Tubing the Trinity?


Dave "Uncle Dave" Schultz was dressed like a tubing veteran.

With Budweiser swim trunks, a can of Natural Ice in his hand and a pack of Marlboros hanging around his neck in a waterproof container, the Fort Worth resident was ready to go.

"This is great," Schultz said. "Now I don't have to go all of the way to the Guadalupe to go tubing. All of our friends can come up here and join us."

Schultz was one of 40 or so tubers who took up the invitation from the Trinity River Vision Authority to come out Thursday for a "Tubing Happy Hour" along the river near Colonial Country Club and Forest Park.

The tubers, with coolers in floats, drew gawkers as cyclists stopped and motorists slowed down along the Rogers Road Bridge.

It's a sight that could become routine.

Two more floats are in the works this summer, and a more permanent presence could be coming soon.

"Based on the demand we saw for this event, there will probably be something next spring or summer," said J.D. Granger, executive director of the Trinity River Vision Authority.

New Braunfels-based Rockin' R River Rides, which provided some mesh bags and other equipment for Thursday's float, will make a fact-finding trip next week to explore the viability of setting up tubing along the Trinity.

"It sure seems plausible from everything I've seen and heard," said Shane Wolf, a Rockin' R spokesman.

On July 4, Trinity River Vision provided 100 inner tubes during the Fort Worth's Fourth celebration and was overwhelmed by the response.

"People literally came in (and) cut off their kids' jeans so they could tube," Granger said. "We're ordering at least 300 tubes for next July because of the demand."

And for those who question the wisdom of swimming in the Trinity, officials say it is safe for tubing. While there are warnings against consuming fish from stretches of the Clear and West forks through Fort Worth, there are no advisories against swimming.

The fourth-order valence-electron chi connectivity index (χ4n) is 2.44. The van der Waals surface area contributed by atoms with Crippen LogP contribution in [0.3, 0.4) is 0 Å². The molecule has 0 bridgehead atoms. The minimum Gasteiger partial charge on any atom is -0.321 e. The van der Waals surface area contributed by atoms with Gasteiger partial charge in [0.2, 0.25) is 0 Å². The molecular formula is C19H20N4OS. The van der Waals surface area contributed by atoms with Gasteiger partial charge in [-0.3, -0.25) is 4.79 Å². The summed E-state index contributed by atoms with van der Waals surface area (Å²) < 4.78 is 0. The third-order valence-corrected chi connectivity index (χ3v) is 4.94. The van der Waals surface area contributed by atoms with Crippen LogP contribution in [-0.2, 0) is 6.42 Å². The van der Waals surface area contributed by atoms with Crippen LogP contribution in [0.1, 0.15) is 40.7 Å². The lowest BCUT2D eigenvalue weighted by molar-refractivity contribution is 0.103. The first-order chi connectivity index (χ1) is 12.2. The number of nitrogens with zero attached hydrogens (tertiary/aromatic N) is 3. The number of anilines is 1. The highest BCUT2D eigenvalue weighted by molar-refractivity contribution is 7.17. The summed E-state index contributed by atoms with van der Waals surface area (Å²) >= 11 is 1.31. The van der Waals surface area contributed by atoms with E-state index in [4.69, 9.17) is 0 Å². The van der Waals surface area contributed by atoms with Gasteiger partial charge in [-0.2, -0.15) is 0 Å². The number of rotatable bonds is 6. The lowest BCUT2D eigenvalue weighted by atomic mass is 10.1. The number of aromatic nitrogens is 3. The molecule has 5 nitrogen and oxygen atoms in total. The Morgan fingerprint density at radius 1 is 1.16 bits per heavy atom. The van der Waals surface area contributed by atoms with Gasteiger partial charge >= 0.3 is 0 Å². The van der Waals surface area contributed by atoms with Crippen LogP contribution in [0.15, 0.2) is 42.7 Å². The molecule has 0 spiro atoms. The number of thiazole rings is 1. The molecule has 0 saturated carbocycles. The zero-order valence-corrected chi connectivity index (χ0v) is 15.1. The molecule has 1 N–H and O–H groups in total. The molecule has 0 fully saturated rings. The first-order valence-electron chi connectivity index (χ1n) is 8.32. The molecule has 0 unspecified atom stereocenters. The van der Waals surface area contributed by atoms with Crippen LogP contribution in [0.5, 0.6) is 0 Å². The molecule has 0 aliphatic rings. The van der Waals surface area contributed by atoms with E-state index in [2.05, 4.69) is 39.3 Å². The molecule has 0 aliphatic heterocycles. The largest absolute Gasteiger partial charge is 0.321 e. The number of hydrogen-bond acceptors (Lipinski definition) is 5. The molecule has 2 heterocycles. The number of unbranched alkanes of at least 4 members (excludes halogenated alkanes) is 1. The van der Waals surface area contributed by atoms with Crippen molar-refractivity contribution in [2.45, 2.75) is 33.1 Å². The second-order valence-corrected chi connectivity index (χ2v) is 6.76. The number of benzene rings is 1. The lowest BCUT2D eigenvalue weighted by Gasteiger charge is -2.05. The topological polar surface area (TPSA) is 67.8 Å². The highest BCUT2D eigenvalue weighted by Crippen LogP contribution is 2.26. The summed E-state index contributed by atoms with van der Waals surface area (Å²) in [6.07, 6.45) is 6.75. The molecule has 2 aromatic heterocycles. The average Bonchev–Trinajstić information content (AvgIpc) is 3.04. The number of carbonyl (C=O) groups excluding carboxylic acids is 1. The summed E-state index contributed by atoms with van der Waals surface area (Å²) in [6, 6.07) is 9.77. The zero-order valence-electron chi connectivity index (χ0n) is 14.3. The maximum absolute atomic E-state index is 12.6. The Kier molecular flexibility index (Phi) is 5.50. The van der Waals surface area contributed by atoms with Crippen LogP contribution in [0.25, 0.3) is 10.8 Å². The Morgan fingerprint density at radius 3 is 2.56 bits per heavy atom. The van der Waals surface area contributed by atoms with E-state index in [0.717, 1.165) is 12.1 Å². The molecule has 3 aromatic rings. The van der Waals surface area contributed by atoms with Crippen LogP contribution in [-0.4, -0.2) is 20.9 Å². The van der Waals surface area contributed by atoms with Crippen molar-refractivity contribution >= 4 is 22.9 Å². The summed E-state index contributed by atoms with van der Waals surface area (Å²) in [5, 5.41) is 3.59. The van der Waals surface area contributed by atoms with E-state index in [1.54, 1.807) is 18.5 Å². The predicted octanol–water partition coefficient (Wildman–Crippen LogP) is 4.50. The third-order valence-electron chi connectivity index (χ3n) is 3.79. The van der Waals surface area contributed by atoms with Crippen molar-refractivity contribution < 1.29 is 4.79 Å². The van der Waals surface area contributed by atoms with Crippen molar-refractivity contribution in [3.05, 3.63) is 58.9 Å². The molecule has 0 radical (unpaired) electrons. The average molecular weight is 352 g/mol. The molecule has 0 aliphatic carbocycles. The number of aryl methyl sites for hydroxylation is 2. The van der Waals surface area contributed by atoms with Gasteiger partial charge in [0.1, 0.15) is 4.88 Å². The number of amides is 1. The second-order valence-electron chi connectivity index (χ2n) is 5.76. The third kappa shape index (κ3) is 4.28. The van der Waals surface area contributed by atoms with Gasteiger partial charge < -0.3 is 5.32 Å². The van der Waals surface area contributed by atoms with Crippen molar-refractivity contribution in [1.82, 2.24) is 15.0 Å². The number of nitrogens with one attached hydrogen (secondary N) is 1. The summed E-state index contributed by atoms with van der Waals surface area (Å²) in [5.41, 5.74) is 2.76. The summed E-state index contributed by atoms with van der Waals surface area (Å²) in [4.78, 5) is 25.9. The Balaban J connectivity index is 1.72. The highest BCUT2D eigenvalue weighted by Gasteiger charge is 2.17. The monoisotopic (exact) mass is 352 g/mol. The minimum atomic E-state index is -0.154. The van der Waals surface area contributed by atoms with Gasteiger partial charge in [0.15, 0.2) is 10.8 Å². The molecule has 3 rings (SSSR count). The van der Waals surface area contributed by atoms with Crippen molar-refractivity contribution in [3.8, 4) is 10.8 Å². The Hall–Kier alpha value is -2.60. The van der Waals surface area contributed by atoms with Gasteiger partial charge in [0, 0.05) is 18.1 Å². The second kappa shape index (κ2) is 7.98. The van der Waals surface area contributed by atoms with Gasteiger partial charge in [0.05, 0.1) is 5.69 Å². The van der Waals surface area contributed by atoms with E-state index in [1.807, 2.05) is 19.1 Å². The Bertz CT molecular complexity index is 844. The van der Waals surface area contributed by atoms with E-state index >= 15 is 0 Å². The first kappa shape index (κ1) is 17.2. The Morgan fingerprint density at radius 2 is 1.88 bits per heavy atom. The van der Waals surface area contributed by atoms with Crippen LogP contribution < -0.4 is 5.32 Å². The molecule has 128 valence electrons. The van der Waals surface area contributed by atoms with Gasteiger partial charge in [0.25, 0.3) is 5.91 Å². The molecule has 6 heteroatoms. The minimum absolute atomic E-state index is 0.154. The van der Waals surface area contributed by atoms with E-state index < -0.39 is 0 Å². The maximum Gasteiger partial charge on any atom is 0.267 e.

Matthew Burnett of Arlington, a friend of Schultz's, said changing that perception is one of the challenges.

"I think there's a lot of people that think it's gray water and don't realize it is coming from Lake Benbrook," Burnett said. "From talking to my friends, I think a lot of them would like to come out here and try it."

The Trinity is not a spring-fed river like the Comal or the San Marcos, but Rockin' R thinks that plenty of others like Burnett and Schultz might be willing to go tubing in Fort Worth.

"I think it would be good for a lazy Saturday or Sunday afternoon, regardless of what the perception is," Wolf said. "We're open to looking at the thing. We've done Costa Rica, Colorado and helped set up other businesses, so we've done these types of things before."

While Texas tubing has generally been focused on Central Texas, people do go tubing in North Texas along the Brazos River, west of Mineral Wells and near Glen Rose. The Paluxy River, also near Glen Rose, is another popular spot.

The Fort Worth tubing season would likely be shorter than in New Braunfels, where it runs from March to October, but Wolf believes that enough North Texans are willing to do a little "urban tubing."

About 25 percent of the company's customers are from this area, he said.

"Doing something on the water continues to be one of the top two or three things on a vacationer's mind," Wolf said. "... I think there's a market up there you can open up."

Copyright AP - Associated Press
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